Let me start by categorically stating, I never hacked Cameron Slater’s computer and have no idea who hacked Cameron Slater’s computer for the information that appeared in Nicky Hager’s book, ‘Dirty Politics’.In 2015/2016 I began to get suspicious.
I was applying to extend credit to keep the blog afloat and I kept getting declined.
The extensions of credit weren’t extravagant and the manner in which the declines occurred just seemed odd.
I had followed the Nicky Hager case closely where Police had sent out warrantless requests for information and had obtained that information illegally and had even written a blog myself at the time of how the process of obtaining that information by Police could damage peoples credit rating and had even hypothesised that the Police could abuse this by targeting activists they didn’t like out of spite.
I don’t know why, but I felt suspicious and so wrote to the Banking Ombudsman and asked for access to my banking files to see if there was any 3rd person interaction.
The Banking Ombudsman replied early this year, and to my shock, I found out that the Police had, as part of their 2014 investigation into Nicky Hager, sent every bank in NZ a request for information claiming ‘Computer Fraud’.
The material released showed that before I was declined on my credit applications, each one had been referred in the first instance to the Banks computer fraud unit because the Police request red flagged my account.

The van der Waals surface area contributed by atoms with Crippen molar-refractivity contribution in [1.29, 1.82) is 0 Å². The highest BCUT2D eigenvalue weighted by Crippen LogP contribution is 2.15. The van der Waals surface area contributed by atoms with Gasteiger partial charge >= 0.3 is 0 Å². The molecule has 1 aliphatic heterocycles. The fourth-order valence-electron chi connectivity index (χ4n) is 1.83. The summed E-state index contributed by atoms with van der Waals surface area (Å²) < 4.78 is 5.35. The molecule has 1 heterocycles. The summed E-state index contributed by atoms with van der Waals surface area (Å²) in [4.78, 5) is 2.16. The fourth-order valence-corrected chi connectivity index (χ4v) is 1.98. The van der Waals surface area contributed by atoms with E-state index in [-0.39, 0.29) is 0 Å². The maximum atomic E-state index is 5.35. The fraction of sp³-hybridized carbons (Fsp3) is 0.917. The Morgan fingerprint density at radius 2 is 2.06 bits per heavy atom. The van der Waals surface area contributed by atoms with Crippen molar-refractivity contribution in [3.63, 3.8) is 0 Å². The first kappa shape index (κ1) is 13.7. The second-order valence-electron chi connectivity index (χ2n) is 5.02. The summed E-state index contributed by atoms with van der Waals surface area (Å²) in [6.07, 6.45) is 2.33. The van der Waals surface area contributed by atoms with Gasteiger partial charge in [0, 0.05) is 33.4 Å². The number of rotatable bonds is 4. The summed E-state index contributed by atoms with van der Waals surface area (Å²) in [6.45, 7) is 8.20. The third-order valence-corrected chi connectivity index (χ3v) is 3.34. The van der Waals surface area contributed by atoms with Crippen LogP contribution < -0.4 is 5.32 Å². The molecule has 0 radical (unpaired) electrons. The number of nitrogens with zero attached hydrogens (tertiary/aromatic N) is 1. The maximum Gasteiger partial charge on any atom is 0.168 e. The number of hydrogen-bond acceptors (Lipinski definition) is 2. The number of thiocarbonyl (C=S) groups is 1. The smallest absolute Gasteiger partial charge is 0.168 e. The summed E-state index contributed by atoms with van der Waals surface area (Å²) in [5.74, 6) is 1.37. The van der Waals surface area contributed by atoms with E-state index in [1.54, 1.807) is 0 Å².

Once I had discovered this, I requested information from the NZ Police into why they had secretly included me in the Nicky Hager investigation. They responded that while that had sent the requests, they wouldn’t tell me why.
Let me categorically state again. I never hacked Cameron Slater’s computer and have no idea who hacked Cameron Slater’s computer.
I sent all the material I had from the Banking Ombudsman including the Police request and response to the Privacy Commission and lodged a compliant regarding the Police actions.
The Privacy Commission have just finished their investigation and found that not only did the Police breach my privacy, they also breached my civil rights by effectively conducting an illegal search.
The harm that I have faced by this gross invasion into my privacy by the Police has been significant to me in terms of loss, detriment, damage and injury.
At the age of 18, I had a car accident that left me with a serious brain injury. The legacy of that has been severe depression. Over the last 5 years that depression has become very difficult to manage and the financial stress of not extending credit all combined in late 2016 in two suicidal episodes.
I’m in a better headspace now and far from those two moments in part because finding out what had actually happened behind the scenes has given me an anger that has fuelled me to demand to know what the bloody hell the Police were up to, and hold someone to account.
I am taking the Privacy Commission Certificate of Investigation to the Human Rights Review Tribunal and they will process my complaint against the Police for breaching my privacy and civil rights through unlawful search.
It’s not important to like or dislike my work, but I think we can all agree that allowing the Police to conduct secret investigations into activists and political bloggers that then damage their reputation negatively based on spurious grounds isn’t acceptable in a liberal democracy.